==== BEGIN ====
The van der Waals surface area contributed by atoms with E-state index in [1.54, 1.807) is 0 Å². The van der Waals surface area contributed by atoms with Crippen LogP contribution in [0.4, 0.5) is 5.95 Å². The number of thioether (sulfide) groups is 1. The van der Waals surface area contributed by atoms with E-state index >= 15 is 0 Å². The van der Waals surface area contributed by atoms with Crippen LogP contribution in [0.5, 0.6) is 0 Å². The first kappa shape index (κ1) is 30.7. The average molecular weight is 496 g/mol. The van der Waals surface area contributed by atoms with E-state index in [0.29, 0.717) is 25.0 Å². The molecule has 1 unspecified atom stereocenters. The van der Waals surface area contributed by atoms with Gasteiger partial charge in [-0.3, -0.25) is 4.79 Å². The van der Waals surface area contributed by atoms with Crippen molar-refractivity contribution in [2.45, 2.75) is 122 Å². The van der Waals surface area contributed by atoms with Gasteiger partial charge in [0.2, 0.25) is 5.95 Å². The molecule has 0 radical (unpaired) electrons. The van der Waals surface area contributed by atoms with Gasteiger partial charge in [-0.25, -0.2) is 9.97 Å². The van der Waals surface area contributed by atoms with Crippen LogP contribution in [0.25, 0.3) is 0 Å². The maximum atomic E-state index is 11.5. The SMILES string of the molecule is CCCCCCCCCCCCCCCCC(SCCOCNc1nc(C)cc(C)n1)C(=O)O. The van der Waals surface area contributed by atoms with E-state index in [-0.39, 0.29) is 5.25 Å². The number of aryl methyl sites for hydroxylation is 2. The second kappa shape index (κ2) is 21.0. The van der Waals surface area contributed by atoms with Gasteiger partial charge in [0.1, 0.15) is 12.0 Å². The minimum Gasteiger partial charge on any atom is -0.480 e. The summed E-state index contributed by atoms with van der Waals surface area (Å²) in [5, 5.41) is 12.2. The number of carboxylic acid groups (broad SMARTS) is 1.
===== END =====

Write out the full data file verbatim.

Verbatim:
The van der Waals surface area contributed by atoms with E-state index in [1.54, 1.807) is 0 Å². The van der Waals surface area contributed by atoms with Crippen LogP contribution in [0.4, 0.5) is 5.95 Å². The number of thioether (sulfide) groups is 1. The van der Waals surface area contributed by atoms with E-state index >= 15 is 0 Å². The van der Waals surface area contributed by atoms with Crippen LogP contribution in [0.5, 0.6) is 0 Å². The first kappa shape index (κ1) is 30.7. The average molecular weight is 496 g/mol. The van der Waals surface area contributed by atoms with E-state index in [0.29, 0.717) is 25.0 Å². The molecule has 1 unspecified atom stereocenters. The van der Waals surface area contributed by atoms with Gasteiger partial charge in [-0.3, -0.25) is 4.79 Å². The van der Waals surface area contributed by atoms with Crippen molar-refractivity contribution in [2.45, 2.75) is 122 Å². The van der Waals surface area contributed by atoms with Gasteiger partial charge in [0.2, 0.25) is 5.95 Å². The molecule has 0 radical (unpaired) electrons. The van der Waals surface area contributed by atoms with Gasteiger partial charge in [-0.25, -0.2) is 9.97 Å². The van der Waals surface area contributed by atoms with Crippen LogP contribution in [0.25, 0.3) is 0 Å². The maximum atomic E-state index is 11.5. The SMILES string of the molecule is CCCCCCCCCCCCCCCCC(SCCOCNc1nc(C)cc(C)n1)C(=O)O. The van der Waals surface area contributed by atoms with E-state index in [-0.39, 0.29) is 5.25 Å². The number of aryl methyl sites for hydroxylation is 2. The second kappa shape index (κ2) is 21.0. The van der Waals surface area contributed by atoms with Gasteiger partial charge in [0.1, 0.15) is 12.0 Å². The minimum Gasteiger partial charge on any atom is -0.480 e. The summed E-state index contributed by atoms with van der Waals surface area (Å²) in [5, 5.41) is 12.2. The number of carboxylic acid groups (broad SMARTS) is 1.